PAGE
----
“We are what we repeatedly do. Excellence, then, is not an act, but a habit.” That’s one of the most famous things Aristotle never said. Apparently, it’s Will Durant’s paraphrase of Aristotle’s ethics in The Story of Philosophy, but don’t let that get in the way of a good point. A lot of a life is routine, repetition, going on in one way because that’s what we’ve always done. So what do we do with the thought that the pandemic has thrown our everyday routines into disarray? What is the pandemic doing to who we are?
Maybe here is a bit of welcome news in the middle of all the doom and gloom: the virus gives us the chance to remake ourselves for the better. It has broken our habits for us. Do we have a unique chance, right now, to shape ourselves into better people, even excellent people?
Those on the hunt for evidence of the changes underway have not been idle, and according to a raft of surveys from all over the world, our habits really have been disrupted across the board, and some of us have changed for the better.
A study involving participants from 139 countries found that people who normally exercise one or two times per week increased exercising by 88%. At the start of the pandemic in the UK, food researchers found a 34% reduction in the waste of certain staples. NASA spotted a drop in pollution in locked-down cities. Annual greenhouse gas emissions in 2020 might be down anywhere between 4% and 7%.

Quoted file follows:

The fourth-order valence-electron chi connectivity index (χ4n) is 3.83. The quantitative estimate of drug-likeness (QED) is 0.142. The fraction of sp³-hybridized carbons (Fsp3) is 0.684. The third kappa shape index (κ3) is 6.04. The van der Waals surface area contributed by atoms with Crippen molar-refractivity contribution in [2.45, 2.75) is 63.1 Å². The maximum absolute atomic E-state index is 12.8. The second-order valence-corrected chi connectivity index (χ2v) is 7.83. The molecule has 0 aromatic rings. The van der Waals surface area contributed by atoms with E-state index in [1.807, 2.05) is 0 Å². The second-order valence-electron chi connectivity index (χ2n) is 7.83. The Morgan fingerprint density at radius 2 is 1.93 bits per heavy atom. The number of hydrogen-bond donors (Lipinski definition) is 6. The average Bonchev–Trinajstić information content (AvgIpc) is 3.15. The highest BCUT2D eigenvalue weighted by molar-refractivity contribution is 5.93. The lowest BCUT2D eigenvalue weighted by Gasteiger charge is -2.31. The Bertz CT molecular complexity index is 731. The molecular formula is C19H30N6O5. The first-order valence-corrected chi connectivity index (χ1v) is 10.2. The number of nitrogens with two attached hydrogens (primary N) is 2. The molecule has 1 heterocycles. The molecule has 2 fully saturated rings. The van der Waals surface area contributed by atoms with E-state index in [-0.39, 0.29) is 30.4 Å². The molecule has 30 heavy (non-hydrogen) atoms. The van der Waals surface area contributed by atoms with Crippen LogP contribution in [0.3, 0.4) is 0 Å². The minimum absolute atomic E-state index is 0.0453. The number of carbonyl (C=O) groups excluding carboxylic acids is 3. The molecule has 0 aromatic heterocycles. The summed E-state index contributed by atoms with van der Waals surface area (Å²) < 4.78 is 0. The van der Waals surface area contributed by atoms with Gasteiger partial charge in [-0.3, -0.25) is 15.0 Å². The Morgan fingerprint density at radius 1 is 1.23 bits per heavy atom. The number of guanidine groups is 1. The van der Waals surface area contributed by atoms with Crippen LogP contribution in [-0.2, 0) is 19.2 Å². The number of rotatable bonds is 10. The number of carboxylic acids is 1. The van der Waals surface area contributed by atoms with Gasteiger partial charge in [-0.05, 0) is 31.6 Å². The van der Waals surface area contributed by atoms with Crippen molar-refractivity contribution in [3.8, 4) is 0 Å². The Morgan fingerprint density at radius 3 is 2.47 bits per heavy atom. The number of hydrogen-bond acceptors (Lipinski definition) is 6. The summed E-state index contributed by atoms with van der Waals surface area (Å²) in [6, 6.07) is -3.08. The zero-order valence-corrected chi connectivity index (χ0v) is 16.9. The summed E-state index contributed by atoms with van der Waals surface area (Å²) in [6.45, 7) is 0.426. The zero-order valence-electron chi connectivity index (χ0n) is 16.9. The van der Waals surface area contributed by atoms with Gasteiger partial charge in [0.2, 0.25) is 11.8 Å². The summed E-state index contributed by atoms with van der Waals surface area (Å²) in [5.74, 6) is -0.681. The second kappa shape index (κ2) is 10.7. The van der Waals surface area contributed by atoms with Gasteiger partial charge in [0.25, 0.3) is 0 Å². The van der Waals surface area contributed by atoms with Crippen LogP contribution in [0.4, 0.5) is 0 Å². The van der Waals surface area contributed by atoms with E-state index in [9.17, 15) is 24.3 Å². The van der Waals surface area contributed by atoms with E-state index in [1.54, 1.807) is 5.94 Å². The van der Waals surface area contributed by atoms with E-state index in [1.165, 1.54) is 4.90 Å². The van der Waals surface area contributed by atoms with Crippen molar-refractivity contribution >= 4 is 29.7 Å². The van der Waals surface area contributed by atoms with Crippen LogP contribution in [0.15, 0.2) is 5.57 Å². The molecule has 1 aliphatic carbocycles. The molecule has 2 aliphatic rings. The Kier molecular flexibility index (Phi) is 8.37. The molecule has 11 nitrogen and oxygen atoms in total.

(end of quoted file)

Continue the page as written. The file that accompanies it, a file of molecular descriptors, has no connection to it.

But what about moral excellence? There has been an effort in some quarters to be more decent, admittedly marred by headbutts over masks or toilet paper. There are now 5,690 mutual aid groups listed by the Covid-19 Mutual Aid UK website, supporting people self-isolating and others needing help. At the start of the pandemic, the NHS Volunteer Responders initiative recruited 750,000 people in just a few days. One in five Americans has donated to causes meant to help those affected by the pandemic.
Is it a coincidence that Black Lives Matter protests took root in our collective consciousness just when lockdowns disrupted the status quo, quietened the everyday noise of busy lives, and we had the chance, finally, to pay attention to something that ought to matter?
Who can say who we’ll be as the disruption wears on, but we can say that philosophers have started to think their way through it. We’ve given over this issue to their reflections on how the world is now, how it might change, and what it all means. The essays are fascinating, hopeful, insightful and honest.